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Two-thirds of companies in the UK are failing to send emails to customers who have abandoned their shopping baskets.

This seems like a missed opportunity, and is one of the findings of the E-consultancy / Adestra Email Marketing Industry Census 2008, a survey of agency and company email marketers in the UK.

Surprisingly, companies are failing to take advantage of some obvious triggers to email customers. 66% don't send emails based on date notifications like birthdays, or when customers click through from emails but don't make a purchase.

More obviously, 69% are not emailing customers when they have abandoned shopping baskets. This is crazy - it is something we should all be doing.

Think about it: if a customer has added products to the basket and gone to the trouble of entering personal details then there is clear intent to purchase. So it seems like a real no-brainer to send them a post-dropout email to attempt to recapture the sale.

Of course, there are many reasons why customers may abandon purchases, such as hidden charges at the checkout, so an email may help retailers to understand the reasons behind abandoned baskets and take action to reduce these rates in future.

So when should the customer get an abandoned basket email?

This is something email marketers need to determine according to response rates. Some may find that sending an email within an hour of the abandonment might work, when the customer still has the purchase on their mind.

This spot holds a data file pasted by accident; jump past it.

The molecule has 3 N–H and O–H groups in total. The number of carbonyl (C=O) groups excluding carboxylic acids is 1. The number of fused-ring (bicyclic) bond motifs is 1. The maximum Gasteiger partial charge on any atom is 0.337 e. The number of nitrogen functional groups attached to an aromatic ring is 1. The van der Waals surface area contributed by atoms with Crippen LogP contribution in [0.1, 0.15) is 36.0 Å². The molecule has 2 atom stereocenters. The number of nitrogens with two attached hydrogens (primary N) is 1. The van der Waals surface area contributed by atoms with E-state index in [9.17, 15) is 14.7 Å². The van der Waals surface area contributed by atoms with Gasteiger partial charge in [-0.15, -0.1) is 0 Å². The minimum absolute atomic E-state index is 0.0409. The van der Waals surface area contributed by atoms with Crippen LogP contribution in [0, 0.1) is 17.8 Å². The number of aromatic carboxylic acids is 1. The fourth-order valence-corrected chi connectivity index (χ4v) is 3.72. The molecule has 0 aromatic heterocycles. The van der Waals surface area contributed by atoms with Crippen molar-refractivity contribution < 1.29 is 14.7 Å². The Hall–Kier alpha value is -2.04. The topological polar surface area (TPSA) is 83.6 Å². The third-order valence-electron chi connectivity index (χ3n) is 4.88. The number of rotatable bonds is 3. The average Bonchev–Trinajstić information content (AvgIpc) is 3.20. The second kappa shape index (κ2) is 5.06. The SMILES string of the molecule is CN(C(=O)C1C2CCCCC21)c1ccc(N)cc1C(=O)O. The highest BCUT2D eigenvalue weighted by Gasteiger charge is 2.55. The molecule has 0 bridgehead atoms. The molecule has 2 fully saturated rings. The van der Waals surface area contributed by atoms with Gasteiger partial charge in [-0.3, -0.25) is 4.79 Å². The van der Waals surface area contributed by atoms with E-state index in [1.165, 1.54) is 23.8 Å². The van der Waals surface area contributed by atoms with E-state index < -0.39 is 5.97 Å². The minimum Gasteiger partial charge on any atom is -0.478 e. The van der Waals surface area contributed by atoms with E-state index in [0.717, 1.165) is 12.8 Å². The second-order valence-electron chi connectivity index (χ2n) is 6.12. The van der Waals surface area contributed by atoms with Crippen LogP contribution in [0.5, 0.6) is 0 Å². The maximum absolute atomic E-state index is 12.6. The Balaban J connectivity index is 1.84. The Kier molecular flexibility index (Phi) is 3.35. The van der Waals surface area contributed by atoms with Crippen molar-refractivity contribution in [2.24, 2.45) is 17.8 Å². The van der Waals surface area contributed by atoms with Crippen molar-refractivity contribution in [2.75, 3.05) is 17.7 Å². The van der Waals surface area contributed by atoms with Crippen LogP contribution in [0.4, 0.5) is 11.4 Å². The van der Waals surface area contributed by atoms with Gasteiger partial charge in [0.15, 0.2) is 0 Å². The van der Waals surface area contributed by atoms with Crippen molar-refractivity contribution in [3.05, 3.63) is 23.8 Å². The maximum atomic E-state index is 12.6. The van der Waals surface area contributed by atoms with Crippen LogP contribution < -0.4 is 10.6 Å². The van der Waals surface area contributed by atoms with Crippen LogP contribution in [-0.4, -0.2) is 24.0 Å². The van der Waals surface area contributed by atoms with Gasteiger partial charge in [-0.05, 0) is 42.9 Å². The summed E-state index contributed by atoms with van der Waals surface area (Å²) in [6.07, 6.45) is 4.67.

Others may wait a few days or as long as a week, but this is still better than not sending one at all.

What is the correct message to send?

In sending emails like this, companies are treading a fine line between annoying the customer and providing them with a helpful reminder.

A gentle reminder may work best, and it is certainly not a good idea to pressure the customer in any way. Something like: 'We noticed that you did not finish your shopping on our website, was there a problem that prevented you from making the purchase?'

An even better idea would be to offer the customer a discount, free shipping, or other incentive if they complete the sale.

One thing is certain though - two-thirds of companies are missing out on extra conversions for lack of implementing this strategy.

Related research:
Email Marketing Industry Census 2008
Email Marketing Roundtable Briefing, October 2007

Related stories:
UK retailers failing to follow email best practice
Spam is in the eye of the beholder

Graham Charlton

Published 14 March, 2008 by Graham Charlton

Graham Charlton is the former Editor-in-Chief at Econsultancy. Follow him on Twitter or connect via Linkedin or Google+

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